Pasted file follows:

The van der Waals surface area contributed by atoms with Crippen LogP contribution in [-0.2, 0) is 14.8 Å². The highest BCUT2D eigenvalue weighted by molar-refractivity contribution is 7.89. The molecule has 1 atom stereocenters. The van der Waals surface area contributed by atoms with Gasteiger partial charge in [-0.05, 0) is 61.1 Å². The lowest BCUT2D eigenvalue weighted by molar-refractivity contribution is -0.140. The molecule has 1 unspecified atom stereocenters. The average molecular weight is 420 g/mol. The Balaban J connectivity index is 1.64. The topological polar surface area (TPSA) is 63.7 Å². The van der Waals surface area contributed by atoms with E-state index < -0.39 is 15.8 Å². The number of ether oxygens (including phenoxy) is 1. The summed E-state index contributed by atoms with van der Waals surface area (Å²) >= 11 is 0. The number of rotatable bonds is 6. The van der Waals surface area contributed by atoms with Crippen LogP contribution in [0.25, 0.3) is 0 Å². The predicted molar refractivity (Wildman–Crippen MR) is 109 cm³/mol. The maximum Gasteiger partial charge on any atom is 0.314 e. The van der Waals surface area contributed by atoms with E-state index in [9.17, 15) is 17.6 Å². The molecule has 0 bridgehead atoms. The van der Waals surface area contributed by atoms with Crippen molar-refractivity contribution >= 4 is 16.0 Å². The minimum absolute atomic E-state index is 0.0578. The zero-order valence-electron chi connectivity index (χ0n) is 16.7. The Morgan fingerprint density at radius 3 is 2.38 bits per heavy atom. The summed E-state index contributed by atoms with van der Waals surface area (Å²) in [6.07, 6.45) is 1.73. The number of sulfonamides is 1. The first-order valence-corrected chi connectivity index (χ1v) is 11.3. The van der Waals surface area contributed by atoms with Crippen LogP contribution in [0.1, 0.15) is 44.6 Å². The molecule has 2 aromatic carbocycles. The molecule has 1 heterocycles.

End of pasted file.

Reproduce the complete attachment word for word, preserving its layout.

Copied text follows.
The van der Waals surface area contributed by atoms with Crippen LogP contribution in [-0.2, 0) is 14.8 Å². The highest BCUT2D eigenvalue weighted by molar-refractivity contribution is 7.89. The molecule has 1 atom stereocenters. The van der Waals surface area contributed by atoms with Gasteiger partial charge in [-0.05, 0) is 61.1 Å². The lowest BCUT2D eigenvalue weighted by molar-refractivity contribution is -0.140. The molecule has 1 unspecified atom stereocenters. The average molecular weight is 420 g/mol. The Balaban J connectivity index is 1.64. The topological polar surface area (TPSA) is 63.7 Å². The van der Waals surface area contributed by atoms with E-state index < -0.39 is 15.8 Å². The number of ether oxygens (including phenoxy) is 1. The summed E-state index contributed by atoms with van der Waals surface area (Å²) >= 11 is 0. The number of rotatable bonds is 6. The van der Waals surface area contributed by atoms with Crippen LogP contribution in [0.25, 0.3) is 0 Å². The predicted molar refractivity (Wildman–Crippen MR) is 109 cm³/mol. The maximum Gasteiger partial charge on any atom is 0.314 e. The van der Waals surface area contributed by atoms with E-state index in [9.17, 15) is 17.6 Å². The molecule has 0 bridgehead atoms. The van der Waals surface area contributed by atoms with Crippen molar-refractivity contribution >= 4 is 16.0 Å². The minimum absolute atomic E-state index is 0.0578. The zero-order valence-electron chi connectivity index (χ0n) is 16.7. The Morgan fingerprint density at radius 3 is 2.38 bits per heavy atom. The summed E-state index contributed by atoms with van der Waals surface area (Å²) in [6.07, 6.45) is 1.73. The number of sulfonamides is 1. The first-order valence-corrected chi connectivity index (χ1v) is 11.3. The van der Waals surface area contributed by atoms with Crippen LogP contribution in [0.1, 0.15) is 44.6 Å². The molecule has 2 aromatic carbocycles. The molecule has 1 heterocycles.